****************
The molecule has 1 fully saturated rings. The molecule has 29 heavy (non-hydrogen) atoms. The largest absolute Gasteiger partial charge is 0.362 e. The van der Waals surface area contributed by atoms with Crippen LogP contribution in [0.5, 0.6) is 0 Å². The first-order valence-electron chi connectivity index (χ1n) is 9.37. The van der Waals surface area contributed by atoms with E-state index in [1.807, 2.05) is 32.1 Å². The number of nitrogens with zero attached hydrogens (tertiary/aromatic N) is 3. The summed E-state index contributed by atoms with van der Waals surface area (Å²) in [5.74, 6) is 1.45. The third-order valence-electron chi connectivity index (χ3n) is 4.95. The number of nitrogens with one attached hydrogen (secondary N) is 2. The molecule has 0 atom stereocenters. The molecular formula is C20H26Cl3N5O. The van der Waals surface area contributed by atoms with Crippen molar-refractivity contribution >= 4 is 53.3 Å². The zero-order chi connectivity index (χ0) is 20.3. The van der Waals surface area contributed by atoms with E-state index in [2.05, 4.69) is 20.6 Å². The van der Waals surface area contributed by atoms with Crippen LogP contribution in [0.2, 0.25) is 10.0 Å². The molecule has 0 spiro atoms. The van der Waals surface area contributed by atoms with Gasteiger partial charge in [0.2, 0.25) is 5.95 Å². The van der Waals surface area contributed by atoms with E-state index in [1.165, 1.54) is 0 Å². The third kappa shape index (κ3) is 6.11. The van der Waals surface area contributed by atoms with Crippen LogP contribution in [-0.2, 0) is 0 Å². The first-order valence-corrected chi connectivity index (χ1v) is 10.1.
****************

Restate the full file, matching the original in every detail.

The molecule has 1 fully saturated rings. The molecule has 29 heavy (non-hydrogen) atoms. The largest absolute Gasteiger partial charge is 0.362 e. The van der Waals surface area contributed by atoms with Crippen LogP contribution in [0.5, 0.6) is 0 Å². The first-order valence-electron chi connectivity index (χ1n) is 9.37. The van der Waals surface area contributed by atoms with E-state index in [1.807, 2.05) is 32.1 Å². The number of nitrogens with zero attached hydrogens (tertiary/aromatic N) is 3. The summed E-state index contributed by atoms with van der Waals surface area (Å²) in [5.74, 6) is 1.45. The third-order valence-electron chi connectivity index (χ3n) is 4.95. The number of nitrogens with one attached hydrogen (secondary N) is 2. The molecule has 0 atom stereocenters. The molecular formula is C20H26Cl3N5O. The van der Waals surface area contributed by atoms with Crippen molar-refractivity contribution >= 4 is 53.3 Å². The zero-order chi connectivity index (χ0) is 20.3. The van der Waals surface area contributed by atoms with E-state index in [2.05, 4.69) is 20.6 Å². The van der Waals surface area contributed by atoms with Crippen LogP contribution in [0.2, 0.25) is 10.0 Å². The molecule has 0 spiro atoms. The van der Waals surface area contributed by atoms with Gasteiger partial charge in [0.2, 0.25) is 5.95 Å². The van der Waals surface area contributed by atoms with E-state index in [1.165, 1.54) is 0 Å². The third kappa shape index (κ3) is 6.11. The van der Waals surface area contributed by atoms with Crippen LogP contribution in [-0.2, 0) is 0 Å². The first-order valence-corrected chi connectivity index (χ1v) is 10.1.